B and I were ‘together’ for more than three years until one day, I decided I would no longer be the side chick. I always knew B had a woman in her life who meant more to her than I ever did. Maybe I waited all this while because I wanted B to pick me as I had picked her every day, but that day never came. So I picked what was left of my self-esteem and walked away.
Now, this is where it gets complicated. After my relationship with B dissolved into nothingness, I found that perhaps I had the possibility of being attracted to men. It actively brewed in me and saw myself craving for a man’s touch – a thing which I have abhorred all my life. Was this because B had ‘manly’ features? I really did miss B. I missed how she’d brought me to countless orgasms every time she fucked me with her strap on.
The dislike and disgust I had for the male organ were gradually fading away. The few years following this discovery weren’t pleasant. Looking back now, I would say I was not proud of how I handled my newly found pleasure streak. I started doing a lot for male attention. I’d drink, smoke and have meaningless sex in a bid to fill up a bottomless void and with each passing day, things only got worse. I’d find myself sexually engaged with multiple men in situations that didn’t serve me in any way. This was a performance for what felt cool at that time because I needed acceptance from men to validate my sexuality. My friends couldn’t understand it. They tried to help me but I didn’t care to be saved. All I wanted to do was jump into bed with any man I found physically attractive, smoke the guilt away and drink till I no longer felt shame. Could this have been sex addiction? I couldn’t quite tell. All I knew was my compulsion to prove something kept leading me astray.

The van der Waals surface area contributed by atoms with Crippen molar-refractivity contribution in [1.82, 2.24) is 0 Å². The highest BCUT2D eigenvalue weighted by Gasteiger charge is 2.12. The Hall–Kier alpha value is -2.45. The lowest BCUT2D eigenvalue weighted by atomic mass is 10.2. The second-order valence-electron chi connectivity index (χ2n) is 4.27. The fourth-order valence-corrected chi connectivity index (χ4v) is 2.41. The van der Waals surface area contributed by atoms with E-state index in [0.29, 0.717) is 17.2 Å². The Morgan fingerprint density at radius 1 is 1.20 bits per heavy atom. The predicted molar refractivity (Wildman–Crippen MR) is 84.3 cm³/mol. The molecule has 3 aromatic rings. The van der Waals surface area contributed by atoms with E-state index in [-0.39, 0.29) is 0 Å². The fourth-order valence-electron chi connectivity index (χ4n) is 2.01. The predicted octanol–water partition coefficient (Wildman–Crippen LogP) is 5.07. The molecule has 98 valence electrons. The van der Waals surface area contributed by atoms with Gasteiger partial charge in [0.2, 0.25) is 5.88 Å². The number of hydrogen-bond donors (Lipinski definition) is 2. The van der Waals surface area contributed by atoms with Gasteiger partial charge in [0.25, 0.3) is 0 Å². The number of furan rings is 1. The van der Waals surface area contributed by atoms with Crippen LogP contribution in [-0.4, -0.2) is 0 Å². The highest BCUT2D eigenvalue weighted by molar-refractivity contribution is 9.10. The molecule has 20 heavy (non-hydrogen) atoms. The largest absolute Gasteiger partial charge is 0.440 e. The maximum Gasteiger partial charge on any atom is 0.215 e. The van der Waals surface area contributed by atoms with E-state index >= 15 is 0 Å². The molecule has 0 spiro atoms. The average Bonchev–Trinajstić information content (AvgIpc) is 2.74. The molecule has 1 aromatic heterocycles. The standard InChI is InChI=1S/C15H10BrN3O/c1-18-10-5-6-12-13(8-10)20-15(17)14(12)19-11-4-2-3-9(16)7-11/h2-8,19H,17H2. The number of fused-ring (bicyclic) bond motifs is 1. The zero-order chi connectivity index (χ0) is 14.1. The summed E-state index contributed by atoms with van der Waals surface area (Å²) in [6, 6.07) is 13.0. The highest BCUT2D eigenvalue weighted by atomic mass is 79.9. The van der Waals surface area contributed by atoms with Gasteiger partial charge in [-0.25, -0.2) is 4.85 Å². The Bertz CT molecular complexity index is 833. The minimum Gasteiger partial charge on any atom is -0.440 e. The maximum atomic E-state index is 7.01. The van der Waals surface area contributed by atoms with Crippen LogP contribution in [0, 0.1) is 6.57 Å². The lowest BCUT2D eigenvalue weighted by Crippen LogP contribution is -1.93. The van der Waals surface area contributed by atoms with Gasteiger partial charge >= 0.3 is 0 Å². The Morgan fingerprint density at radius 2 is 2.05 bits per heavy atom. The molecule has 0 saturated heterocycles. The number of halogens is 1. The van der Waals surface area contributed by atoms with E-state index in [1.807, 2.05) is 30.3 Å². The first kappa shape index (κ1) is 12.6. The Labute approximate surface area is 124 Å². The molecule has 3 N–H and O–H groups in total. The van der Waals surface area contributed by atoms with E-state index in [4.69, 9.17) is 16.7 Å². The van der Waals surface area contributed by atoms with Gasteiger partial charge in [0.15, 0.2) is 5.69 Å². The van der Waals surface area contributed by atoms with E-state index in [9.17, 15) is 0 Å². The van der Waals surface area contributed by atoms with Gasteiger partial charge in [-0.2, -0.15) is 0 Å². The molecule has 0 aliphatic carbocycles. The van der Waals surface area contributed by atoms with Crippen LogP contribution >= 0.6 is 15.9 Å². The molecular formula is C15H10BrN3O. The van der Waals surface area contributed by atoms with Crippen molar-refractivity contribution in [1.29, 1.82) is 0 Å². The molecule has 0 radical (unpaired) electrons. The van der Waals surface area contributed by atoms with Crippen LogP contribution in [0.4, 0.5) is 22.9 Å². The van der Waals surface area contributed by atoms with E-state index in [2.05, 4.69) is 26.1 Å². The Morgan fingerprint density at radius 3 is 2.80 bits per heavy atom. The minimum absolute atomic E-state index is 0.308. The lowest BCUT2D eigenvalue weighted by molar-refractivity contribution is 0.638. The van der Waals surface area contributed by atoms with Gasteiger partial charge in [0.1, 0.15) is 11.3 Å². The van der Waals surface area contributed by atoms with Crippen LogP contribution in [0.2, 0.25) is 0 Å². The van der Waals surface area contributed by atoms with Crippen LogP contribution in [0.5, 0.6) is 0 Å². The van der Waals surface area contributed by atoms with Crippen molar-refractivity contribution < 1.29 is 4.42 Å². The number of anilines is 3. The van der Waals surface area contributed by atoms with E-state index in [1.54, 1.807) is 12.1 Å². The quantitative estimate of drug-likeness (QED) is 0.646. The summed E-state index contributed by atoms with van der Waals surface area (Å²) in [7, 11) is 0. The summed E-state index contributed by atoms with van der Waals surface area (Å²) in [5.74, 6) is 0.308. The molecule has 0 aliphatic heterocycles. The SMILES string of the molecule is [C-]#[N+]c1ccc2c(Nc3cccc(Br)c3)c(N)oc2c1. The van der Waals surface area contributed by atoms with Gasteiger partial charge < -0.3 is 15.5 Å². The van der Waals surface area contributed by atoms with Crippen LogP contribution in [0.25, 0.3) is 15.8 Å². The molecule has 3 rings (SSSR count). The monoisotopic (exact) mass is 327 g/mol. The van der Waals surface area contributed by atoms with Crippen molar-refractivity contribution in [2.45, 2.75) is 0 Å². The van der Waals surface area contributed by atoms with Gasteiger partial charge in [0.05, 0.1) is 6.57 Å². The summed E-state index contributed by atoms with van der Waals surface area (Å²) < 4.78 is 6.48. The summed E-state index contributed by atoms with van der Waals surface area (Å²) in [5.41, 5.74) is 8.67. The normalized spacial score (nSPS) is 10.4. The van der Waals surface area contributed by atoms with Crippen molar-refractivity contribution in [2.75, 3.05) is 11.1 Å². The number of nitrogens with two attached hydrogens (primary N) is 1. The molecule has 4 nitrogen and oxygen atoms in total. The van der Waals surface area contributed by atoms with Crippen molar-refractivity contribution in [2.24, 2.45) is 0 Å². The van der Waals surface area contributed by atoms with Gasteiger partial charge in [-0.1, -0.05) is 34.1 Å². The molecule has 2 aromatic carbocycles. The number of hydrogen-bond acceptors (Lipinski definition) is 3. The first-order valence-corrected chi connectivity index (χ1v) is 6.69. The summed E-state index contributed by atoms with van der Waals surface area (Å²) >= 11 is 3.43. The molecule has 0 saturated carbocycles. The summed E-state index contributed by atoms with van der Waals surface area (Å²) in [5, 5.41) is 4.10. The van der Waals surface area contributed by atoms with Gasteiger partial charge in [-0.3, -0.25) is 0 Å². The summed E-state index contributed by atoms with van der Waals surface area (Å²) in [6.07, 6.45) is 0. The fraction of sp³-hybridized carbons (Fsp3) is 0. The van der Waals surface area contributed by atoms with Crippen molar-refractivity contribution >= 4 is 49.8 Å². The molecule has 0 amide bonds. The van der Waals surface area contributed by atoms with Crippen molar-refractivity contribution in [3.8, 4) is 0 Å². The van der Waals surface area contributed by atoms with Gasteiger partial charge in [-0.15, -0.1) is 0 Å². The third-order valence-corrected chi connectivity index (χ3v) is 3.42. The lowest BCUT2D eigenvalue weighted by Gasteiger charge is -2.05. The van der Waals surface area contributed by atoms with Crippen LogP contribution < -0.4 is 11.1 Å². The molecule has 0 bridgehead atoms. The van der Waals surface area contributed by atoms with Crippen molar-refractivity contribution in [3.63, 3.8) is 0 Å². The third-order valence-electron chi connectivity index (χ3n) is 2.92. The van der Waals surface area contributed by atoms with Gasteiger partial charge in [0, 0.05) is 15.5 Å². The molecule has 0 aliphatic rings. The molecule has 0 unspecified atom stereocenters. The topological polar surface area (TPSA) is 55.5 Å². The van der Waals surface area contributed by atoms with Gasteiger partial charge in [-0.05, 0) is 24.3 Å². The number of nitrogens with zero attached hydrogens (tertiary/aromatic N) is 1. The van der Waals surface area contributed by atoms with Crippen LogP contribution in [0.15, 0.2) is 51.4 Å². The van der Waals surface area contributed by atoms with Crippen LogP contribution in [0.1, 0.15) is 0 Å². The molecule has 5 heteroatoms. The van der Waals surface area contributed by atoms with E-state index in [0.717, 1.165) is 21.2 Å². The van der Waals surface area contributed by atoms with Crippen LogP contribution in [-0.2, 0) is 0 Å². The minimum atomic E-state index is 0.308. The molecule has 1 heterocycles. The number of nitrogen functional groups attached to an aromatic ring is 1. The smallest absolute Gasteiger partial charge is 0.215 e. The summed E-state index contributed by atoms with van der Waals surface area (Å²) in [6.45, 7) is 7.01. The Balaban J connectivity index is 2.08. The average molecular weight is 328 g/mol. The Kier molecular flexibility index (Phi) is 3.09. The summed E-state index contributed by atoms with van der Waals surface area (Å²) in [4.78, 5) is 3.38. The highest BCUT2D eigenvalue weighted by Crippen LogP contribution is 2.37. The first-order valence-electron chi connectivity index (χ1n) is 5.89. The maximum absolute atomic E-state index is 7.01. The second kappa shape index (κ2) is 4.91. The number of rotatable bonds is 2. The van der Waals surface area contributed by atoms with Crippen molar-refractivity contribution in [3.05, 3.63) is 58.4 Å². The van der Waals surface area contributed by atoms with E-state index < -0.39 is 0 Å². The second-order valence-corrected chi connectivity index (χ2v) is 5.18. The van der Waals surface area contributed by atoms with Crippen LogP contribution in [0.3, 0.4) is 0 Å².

Then came my label. I soon realized that there was no winning. I wanted to prove to myself that I now liked men and I was cured of my childhood trauma-induced lesbianism. I found myself in several ‘situation-ships’ that involved friends but even though it took all of us to tango, it later turned out I was the only one who “hoed” around. I was soon tagged an “ashawo”. That label stuck. I slowly condemned myself every day until I’d wake up hating myself. I started to believe them. I let them break me and break me they did.